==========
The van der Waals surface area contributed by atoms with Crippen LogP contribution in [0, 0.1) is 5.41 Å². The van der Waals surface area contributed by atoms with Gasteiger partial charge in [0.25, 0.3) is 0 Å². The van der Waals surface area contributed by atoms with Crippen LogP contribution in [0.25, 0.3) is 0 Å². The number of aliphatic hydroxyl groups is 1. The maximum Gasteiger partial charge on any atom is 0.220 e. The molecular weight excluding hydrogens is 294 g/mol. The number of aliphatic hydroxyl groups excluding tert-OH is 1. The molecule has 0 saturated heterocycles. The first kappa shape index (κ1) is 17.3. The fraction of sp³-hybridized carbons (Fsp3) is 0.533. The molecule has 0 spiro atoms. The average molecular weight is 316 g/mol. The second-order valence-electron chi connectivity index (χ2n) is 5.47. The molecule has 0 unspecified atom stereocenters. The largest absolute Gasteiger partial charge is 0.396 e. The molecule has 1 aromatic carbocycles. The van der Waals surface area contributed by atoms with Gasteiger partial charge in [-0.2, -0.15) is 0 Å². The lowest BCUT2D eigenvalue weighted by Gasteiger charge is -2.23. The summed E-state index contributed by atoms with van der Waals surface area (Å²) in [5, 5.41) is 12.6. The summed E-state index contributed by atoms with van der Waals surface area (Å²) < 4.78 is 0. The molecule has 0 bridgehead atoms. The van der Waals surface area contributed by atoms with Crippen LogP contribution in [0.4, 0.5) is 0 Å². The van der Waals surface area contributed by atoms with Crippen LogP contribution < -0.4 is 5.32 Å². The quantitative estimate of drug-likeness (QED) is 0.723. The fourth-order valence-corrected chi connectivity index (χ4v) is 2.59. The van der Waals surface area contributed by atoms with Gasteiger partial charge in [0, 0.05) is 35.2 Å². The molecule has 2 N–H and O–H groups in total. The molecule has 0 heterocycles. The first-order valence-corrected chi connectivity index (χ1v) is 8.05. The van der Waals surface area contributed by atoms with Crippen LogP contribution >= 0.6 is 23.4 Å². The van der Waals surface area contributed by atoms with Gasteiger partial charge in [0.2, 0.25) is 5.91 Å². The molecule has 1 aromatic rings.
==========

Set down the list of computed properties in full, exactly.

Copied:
The van der Waals surface area contributed by atoms with Crippen LogP contribution in [0, 0.1) is 5.41 Å². The van der Waals surface area contributed by atoms with Gasteiger partial charge in [0.25, 0.3) is 0 Å². The van der Waals surface area contributed by atoms with Crippen LogP contribution in [0.25, 0.3) is 0 Å². The number of aliphatic hydroxyl groups is 1. The maximum Gasteiger partial charge on any atom is 0.220 e. The molecular weight excluding hydrogens is 294 g/mol. The number of aliphatic hydroxyl groups excluding tert-OH is 1. The molecule has 0 saturated heterocycles. The first kappa shape index (κ1) is 17.3. The fraction of sp³-hybridized carbons (Fsp3) is 0.533. The molecule has 0 spiro atoms. The average molecular weight is 316 g/mol. The second-order valence-electron chi connectivity index (χ2n) is 5.47. The molecule has 0 unspecified atom stereocenters. The largest absolute Gasteiger partial charge is 0.396 e. The molecule has 1 aromatic carbocycles. The van der Waals surface area contributed by atoms with Gasteiger partial charge in [-0.2, -0.15) is 0 Å². The lowest BCUT2D eigenvalue weighted by Gasteiger charge is -2.23. The summed E-state index contributed by atoms with van der Waals surface area (Å²) in [5, 5.41) is 12.6. The summed E-state index contributed by atoms with van der Waals surface area (Å²) < 4.78 is 0. The molecule has 0 bridgehead atoms. The van der Waals surface area contributed by atoms with Crippen LogP contribution in [0.4, 0.5) is 0 Å². The van der Waals surface area contributed by atoms with Crippen LogP contribution < -0.4 is 5.32 Å². The quantitative estimate of drug-likeness (QED) is 0.723. The fourth-order valence-corrected chi connectivity index (χ4v) is 2.59. The van der Waals surface area contributed by atoms with Gasteiger partial charge in [0, 0.05) is 35.2 Å². The molecule has 2 N–H and O–H groups in total. The molecule has 0 heterocycles. The first-order valence-corrected chi connectivity index (χ1v) is 8.05. The van der Waals surface area contributed by atoms with Crippen LogP contribution >= 0.6 is 23.4 Å². The van der Waals surface area contributed by atoms with Gasteiger partial charge in [0.2, 0.25) is 5.91 Å². The molecule has 1 aromatic rings.